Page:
Hey Mauricio! That is a great question! I have to admit, I’ve always been a bit of a lone wolf, especially when it comes to the creative process. I have always preferred working alone, until I meet someone that I have amazing chemistry with and I feel that excitement at the idea of working with them. But I am SO selective about who I work with. When I met my creative partner and podcast co-host, Thomas, I just instantly knew it was going to work. The chemistry was there. I personally cannot fake chemistry, for me it’s either there or it’s not. If there was a decent pay cheque on the line, I would obviously fake it, but I don’t think genuine chemistry can be manufactured. I think even more important than chemistry is trust, especially if you’re doing a DIY project together. For example, with Thomas, it’s not just about the chemistry we share on stage (or on the podcast); we make money together, we make creative decisions together, we had to hire a lawyer together–working creatively with someone is almost like being married to them. I think there are two ways to go about having a co-host; either you are the sole creator/producer of the show, so you take care of all business/creative decisions and you hire someone to be your co-host and that’s their only job. Or you build something with someone and you’re both equally involved (obviously this way is much more demanding and again, it has to be with someone you deeply trust). And maybe you don’t need a co-host, it totally depends on your style. Jen Kirkman is a comedian and she does a podcast all by herself. It’s just her talking for an hour and it’s hilarious and great. I tried to do that and it didn’t work. I ran out of things to talk about after 5 minutes, because I either need an audience or someone to bounce off of.

Kat Tanzia Staff asked this question 4 months ago

Heya Tranna in your mind what are the best reasons to get into podcasting? I feel like so many people do it to make money then realize it’s not really a way to do that. I’ve found that the best mindset to have is to treat it as an enjoyable hobby and let whatever rewards come, if they ever do. But interested in getting your take.

0
Tranna Wintour replied 4 months ago

0

Hey Kat, I totally agree! I think in general, when it comes to anything related to the creative arts, including podcasting, the reason you should be doing something is because you have something you need to say; you feel so greatly about something that you need to share it; that you want to communicate with people and create discussions. People who only do something for the money are easily identifiable and very uninspiring, That being said, there is now money to be made in podcasting. It’s becoming/already is a major industry. Many podcaster creators now have agents and they’re selling shows to networks, just like TV. I think we’re still at a point where it’s rare to make money from podcasts. People who aren’t already famous and/or supported by a network who think they can just throw something up on Apple and make money from it are in for a rude awakening. It’s ridiculous to think that everything we do has to be monetized. You’re allowed to do something for the simple JOY of it, and you should! I think going into anything with expectations and a focus on the end results is a recipe for disaster. I think business and hobby are both perfectly fine approaches to podcasts, and the hobby approach is definitely way more fun. I’m going to be doing a second podcast soon that is strictly for PLEASURE and I seriously cannot wait. When your podcast is part of your business, it is seriously hard work.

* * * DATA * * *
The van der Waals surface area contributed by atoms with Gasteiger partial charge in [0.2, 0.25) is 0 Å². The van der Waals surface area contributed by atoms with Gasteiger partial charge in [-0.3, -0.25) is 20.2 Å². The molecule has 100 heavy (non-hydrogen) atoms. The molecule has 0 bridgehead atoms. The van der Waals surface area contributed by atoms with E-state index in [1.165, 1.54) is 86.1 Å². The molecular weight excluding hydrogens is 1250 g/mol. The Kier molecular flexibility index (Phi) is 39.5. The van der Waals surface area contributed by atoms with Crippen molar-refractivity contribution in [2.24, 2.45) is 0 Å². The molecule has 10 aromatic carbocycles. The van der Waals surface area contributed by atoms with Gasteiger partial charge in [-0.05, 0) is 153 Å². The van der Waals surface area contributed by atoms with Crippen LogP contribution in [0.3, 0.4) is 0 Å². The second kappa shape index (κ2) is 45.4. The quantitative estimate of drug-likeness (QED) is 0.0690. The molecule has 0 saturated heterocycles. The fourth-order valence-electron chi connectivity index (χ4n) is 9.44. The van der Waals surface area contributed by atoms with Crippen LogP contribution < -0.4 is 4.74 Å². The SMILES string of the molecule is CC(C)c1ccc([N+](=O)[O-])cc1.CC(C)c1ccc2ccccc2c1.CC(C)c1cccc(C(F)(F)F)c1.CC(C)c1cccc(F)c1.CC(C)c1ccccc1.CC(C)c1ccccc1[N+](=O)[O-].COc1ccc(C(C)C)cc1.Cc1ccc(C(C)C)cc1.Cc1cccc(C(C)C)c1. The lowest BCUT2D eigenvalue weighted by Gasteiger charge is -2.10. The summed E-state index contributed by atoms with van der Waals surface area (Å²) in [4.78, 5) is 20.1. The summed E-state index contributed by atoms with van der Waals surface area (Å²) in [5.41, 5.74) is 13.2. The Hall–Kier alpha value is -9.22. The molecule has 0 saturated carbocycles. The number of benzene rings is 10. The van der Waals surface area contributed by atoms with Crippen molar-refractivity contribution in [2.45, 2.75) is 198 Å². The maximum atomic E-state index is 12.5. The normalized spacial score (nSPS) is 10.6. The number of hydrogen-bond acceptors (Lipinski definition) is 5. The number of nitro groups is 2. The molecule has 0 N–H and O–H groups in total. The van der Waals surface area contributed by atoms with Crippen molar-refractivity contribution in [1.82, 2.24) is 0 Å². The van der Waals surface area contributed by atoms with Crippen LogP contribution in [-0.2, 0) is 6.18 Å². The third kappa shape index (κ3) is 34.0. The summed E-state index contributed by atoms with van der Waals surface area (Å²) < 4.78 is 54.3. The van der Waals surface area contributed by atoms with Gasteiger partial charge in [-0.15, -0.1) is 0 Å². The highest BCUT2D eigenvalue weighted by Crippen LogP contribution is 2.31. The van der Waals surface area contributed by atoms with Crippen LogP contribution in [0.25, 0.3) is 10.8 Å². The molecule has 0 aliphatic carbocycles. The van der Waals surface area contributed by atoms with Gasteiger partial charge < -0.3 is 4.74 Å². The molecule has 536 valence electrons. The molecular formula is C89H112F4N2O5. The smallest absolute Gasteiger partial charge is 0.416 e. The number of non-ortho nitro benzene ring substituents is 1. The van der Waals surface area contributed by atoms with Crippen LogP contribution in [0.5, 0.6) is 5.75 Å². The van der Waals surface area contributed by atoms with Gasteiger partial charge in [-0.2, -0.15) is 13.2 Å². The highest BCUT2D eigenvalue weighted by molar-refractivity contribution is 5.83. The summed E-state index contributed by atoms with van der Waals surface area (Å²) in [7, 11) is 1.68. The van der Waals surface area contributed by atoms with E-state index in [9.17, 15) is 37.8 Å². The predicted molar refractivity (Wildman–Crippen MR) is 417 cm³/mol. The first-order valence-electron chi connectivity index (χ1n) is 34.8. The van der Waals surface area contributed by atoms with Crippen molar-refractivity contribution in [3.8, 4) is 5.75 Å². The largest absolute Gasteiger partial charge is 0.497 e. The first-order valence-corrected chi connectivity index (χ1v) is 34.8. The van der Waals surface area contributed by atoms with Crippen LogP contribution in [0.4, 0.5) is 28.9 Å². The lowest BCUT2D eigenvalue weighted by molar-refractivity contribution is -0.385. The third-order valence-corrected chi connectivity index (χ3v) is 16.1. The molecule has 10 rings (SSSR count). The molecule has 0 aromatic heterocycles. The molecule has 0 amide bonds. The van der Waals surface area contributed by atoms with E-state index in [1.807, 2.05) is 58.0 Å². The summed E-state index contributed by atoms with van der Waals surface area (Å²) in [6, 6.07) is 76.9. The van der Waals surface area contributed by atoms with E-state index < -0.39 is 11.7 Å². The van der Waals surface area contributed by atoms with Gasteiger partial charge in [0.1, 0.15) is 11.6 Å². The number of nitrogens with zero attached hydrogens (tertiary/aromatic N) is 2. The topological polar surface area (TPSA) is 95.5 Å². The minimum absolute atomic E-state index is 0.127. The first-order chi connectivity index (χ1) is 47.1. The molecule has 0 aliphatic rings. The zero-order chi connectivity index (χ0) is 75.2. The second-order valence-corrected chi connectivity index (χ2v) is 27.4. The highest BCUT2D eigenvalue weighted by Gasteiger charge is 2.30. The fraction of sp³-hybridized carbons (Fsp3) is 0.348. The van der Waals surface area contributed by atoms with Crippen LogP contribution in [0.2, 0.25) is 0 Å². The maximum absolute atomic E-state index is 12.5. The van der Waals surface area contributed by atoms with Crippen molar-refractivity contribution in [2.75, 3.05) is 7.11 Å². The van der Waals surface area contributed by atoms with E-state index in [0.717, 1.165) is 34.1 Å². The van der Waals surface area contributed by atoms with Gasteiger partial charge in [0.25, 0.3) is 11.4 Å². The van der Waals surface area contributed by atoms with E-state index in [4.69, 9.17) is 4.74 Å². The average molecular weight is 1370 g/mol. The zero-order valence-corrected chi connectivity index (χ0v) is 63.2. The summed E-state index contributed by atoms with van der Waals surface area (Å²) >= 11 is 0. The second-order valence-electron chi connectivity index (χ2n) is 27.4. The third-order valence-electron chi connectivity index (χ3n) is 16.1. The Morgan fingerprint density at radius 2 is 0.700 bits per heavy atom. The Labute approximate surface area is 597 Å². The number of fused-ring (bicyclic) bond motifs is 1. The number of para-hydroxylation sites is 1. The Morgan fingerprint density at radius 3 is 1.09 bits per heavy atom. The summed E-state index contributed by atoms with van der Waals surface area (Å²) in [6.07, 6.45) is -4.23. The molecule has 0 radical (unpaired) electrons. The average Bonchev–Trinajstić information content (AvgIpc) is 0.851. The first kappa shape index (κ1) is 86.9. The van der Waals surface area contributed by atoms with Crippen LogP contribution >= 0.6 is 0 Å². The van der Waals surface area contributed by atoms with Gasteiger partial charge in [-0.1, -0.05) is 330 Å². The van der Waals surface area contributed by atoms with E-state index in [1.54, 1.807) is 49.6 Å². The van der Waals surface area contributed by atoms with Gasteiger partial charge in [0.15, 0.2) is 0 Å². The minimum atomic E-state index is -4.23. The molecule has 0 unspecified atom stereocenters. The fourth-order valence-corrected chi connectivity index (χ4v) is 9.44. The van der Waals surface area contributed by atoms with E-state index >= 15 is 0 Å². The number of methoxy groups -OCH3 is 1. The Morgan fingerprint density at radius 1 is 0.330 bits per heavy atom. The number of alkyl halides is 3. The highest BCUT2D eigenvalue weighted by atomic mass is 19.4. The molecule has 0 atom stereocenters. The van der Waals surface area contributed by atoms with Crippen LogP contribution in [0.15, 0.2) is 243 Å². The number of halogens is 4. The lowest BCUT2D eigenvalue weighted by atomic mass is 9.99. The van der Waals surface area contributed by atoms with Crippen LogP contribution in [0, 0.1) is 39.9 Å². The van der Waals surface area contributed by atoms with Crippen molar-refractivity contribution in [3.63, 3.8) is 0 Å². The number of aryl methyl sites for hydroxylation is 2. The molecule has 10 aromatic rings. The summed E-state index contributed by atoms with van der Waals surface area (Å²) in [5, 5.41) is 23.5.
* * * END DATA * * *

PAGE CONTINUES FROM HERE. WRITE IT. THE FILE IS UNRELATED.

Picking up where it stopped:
Jess Kiely Staff asked this question 4 months ago

What takes up most of your time with the podcast?

0
Tranna Wintour replied 4 months ago

0

Hey Jess! What takes up most of my time is the research for our guests. Chosen Family features a main interview with an artist every episode, and the research can be very demanding. In our first seasons, our interviews were unedited and basically unscripted. In this season, we’re doing something that is much more involved in terms of sound design and creating something cohesive, so now we basically script out our interview questions (while always leaving room for spontaneity and for whatever comes through in the moment) and that really takes a lot of time. And the second thing that takes quite a bit of time is everything related to marketing and audience building.

Tom Slack Staff asked this question 4 months ago

Tranna, what made you decide to release Chosen Family in seasons? I’m always interested in this format choice!

0
Tranna Wintour replied 4 months ago

0

So each of our episodes has a main guest that we interview for about 45 minutes (it usually gets edited down to 20-25mins), and honestly, booking guests is not easy! We’re quite selective with our guests, and always want to deliver conversations that people will be excited about/learn something from, and I just don’t think there’s anyway we could sustain that kind of quality while going on indefinitely; I think at that point we’d basically be a radio show. With the amount of work that goes into each episode, I honestly can’t imagine doing it without taking long breaks. The new podcast I’m going to start is going to be completely unedited, and much less work intensive, and for that one, I don’t think we’ll have seasons. We’ll just keep going.

Susanne Smailes Staff asked this question 4 months ago

What are your favorite podcasts?

0
Tranna Wintour replied 4 months ago

0

Hey Susanne! My favorites are:
Two Less Lonely Girls (it’s a podcast hosted by comedians Rosebud Baker and Corinne Fisher; it started off as a Justin Bieber podcast, they’re both women in their 30s obsessed with him, but it’s evolved into a more general pop culture show, but the Bieber episodes are hilarious)
Gay Future (a brilliant, fictional, serial podcast. It’s hilarious)
Missing Richard Simmons (that was the first podcast I really listened to, I was riveted)
Uncover: The Village (I’m not really into true crime in general, but this one was riveting, about a gay serial killer in Toronto)

To ask a question, sign up or log in.